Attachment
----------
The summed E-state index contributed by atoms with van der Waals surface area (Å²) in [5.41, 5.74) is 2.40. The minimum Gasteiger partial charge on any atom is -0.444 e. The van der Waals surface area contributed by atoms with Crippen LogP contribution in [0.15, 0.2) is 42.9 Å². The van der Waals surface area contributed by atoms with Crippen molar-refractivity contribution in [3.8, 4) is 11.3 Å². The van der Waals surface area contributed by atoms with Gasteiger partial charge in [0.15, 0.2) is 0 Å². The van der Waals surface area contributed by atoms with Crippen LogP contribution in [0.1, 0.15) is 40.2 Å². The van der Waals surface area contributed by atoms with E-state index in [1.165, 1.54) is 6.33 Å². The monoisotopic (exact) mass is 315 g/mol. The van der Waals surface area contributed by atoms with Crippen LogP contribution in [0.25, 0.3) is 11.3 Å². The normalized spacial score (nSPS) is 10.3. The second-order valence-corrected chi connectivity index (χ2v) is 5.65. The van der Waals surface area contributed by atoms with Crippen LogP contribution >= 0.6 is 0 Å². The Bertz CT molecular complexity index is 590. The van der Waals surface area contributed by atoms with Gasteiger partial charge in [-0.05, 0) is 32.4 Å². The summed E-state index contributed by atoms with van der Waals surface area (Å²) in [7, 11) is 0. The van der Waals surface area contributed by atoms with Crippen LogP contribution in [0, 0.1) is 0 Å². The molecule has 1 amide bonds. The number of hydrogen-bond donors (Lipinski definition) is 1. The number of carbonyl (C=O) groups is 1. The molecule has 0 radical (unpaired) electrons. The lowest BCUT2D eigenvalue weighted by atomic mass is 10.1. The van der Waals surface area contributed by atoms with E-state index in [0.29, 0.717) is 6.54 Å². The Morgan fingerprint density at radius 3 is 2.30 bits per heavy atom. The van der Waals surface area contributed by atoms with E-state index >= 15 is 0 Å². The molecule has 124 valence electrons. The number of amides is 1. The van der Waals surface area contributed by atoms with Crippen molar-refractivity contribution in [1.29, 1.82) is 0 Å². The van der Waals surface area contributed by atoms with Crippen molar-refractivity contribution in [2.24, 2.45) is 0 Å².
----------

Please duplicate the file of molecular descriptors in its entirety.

The summed E-state index contributed by atoms with van der Waals surface area (Å²) in [5.41, 5.74) is 2.40. The minimum Gasteiger partial charge on any atom is -0.444 e. The van der Waals surface area contributed by atoms with Crippen LogP contribution in [0.15, 0.2) is 42.9 Å². The van der Waals surface area contributed by atoms with Crippen molar-refractivity contribution in [3.8, 4) is 11.3 Å². The van der Waals surface area contributed by atoms with Gasteiger partial charge in [0.15, 0.2) is 0 Å². The van der Waals surface area contributed by atoms with Crippen LogP contribution in [0.1, 0.15) is 40.2 Å². The van der Waals surface area contributed by atoms with E-state index in [1.165, 1.54) is 6.33 Å². The monoisotopic (exact) mass is 315 g/mol. The van der Waals surface area contributed by atoms with Crippen LogP contribution in [0.25, 0.3) is 11.3 Å². The normalized spacial score (nSPS) is 10.3. The second-order valence-corrected chi connectivity index (χ2v) is 5.65. The van der Waals surface area contributed by atoms with Crippen LogP contribution >= 0.6 is 0 Å². The Bertz CT molecular complexity index is 590. The van der Waals surface area contributed by atoms with Gasteiger partial charge in [-0.05, 0) is 32.4 Å². The summed E-state index contributed by atoms with van der Waals surface area (Å²) in [7, 11) is 0. The van der Waals surface area contributed by atoms with Crippen LogP contribution in [0, 0.1) is 0 Å². The molecule has 1 amide bonds. The number of hydrogen-bond donors (Lipinski definition) is 1. The number of carbonyl (C=O) groups is 1. The molecule has 0 radical (unpaired) electrons. The lowest BCUT2D eigenvalue weighted by atomic mass is 10.1. The van der Waals surface area contributed by atoms with E-state index in [0.29, 0.717) is 6.54 Å². The Morgan fingerprint density at radius 3 is 2.30 bits per heavy atom. The van der Waals surface area contributed by atoms with E-state index >= 15 is 0 Å². The molecule has 124 valence electrons. The number of amides is 1. The van der Waals surface area contributed by atoms with Crippen molar-refractivity contribution in [1.29, 1.82) is 0 Å². The van der Waals surface area contributed by atoms with Crippen molar-refractivity contribution in [2.24, 2.45) is 0 Å².